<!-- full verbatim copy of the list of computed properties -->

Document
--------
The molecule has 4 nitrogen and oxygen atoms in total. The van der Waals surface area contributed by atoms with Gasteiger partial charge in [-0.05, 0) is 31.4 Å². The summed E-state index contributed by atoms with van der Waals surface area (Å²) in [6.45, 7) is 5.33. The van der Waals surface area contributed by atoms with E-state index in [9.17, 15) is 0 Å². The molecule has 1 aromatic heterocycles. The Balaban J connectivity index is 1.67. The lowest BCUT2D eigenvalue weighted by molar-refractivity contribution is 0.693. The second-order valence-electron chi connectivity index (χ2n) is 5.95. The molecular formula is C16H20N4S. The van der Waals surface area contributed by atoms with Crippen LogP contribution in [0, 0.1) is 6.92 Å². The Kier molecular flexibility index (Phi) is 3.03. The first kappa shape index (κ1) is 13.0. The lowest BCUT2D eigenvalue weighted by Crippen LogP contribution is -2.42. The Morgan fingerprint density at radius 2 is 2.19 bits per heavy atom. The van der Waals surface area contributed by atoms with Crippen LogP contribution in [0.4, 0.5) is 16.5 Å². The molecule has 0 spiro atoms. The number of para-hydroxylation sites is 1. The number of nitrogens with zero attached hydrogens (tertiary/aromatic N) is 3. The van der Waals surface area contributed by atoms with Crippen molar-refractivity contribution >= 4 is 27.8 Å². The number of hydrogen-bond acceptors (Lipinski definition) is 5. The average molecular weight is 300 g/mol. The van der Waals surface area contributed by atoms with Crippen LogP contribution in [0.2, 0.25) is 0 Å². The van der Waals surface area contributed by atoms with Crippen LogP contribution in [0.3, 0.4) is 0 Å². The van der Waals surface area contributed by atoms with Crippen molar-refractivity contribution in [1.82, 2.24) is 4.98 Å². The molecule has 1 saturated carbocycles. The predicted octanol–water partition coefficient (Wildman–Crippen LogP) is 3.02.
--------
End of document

The molecule has 4 nitrogen and oxygen atoms in total. The van der Waals surface area contributed by atoms with Gasteiger partial charge in [-0.05, 0) is 31.4 Å². The summed E-state index contributed by atoms with van der Waals surface area (Å²) in [6.45, 7) is 5.33. The van der Waals surface area contributed by atoms with E-state index in [9.17, 15) is 0 Å². The molecule has 1 aromatic heterocycles. The Balaban J connectivity index is 1.67. The lowest BCUT2D eigenvalue weighted by molar-refractivity contribution is 0.693. The second-order valence-electron chi connectivity index (χ2n) is 5.95. The molecular formula is C16H20N4S. The van der Waals surface area contributed by atoms with Crippen LogP contribution in [0, 0.1) is 6.92 Å². The Kier molecular flexibility index (Phi) is 3.03. The first kappa shape index (κ1) is 13.0. The lowest BCUT2D eigenvalue weighted by Crippen LogP contribution is -2.42. The Morgan fingerprint density at radius 2 is 2.19 bits per heavy atom. The van der Waals surface area contributed by atoms with Crippen LogP contribution in [0.4, 0.5) is 16.5 Å². The molecule has 0 spiro atoms. The number of para-hydroxylation sites is 1. The number of nitrogens with zero attached hydrogens (tertiary/aromatic N) is 3. The van der Waals surface area contributed by atoms with Crippen molar-refractivity contribution >= 4 is 27.8 Å². The number of hydrogen-bond acceptors (Lipinski definition) is 5. The average molecular weight is 300 g/mol. The van der Waals surface area contributed by atoms with Crippen LogP contribution in [0.2, 0.25) is 0 Å². The van der Waals surface area contributed by atoms with Crippen LogP contribution in [0.3, 0.4) is 0 Å². The van der Waals surface area contributed by atoms with Crippen molar-refractivity contribution in [1.82, 2.24) is 4.98 Å². The molecule has 1 saturated carbocycles. The predicted octanol–water partition coefficient (Wildman–Crippen LogP) is 3.02.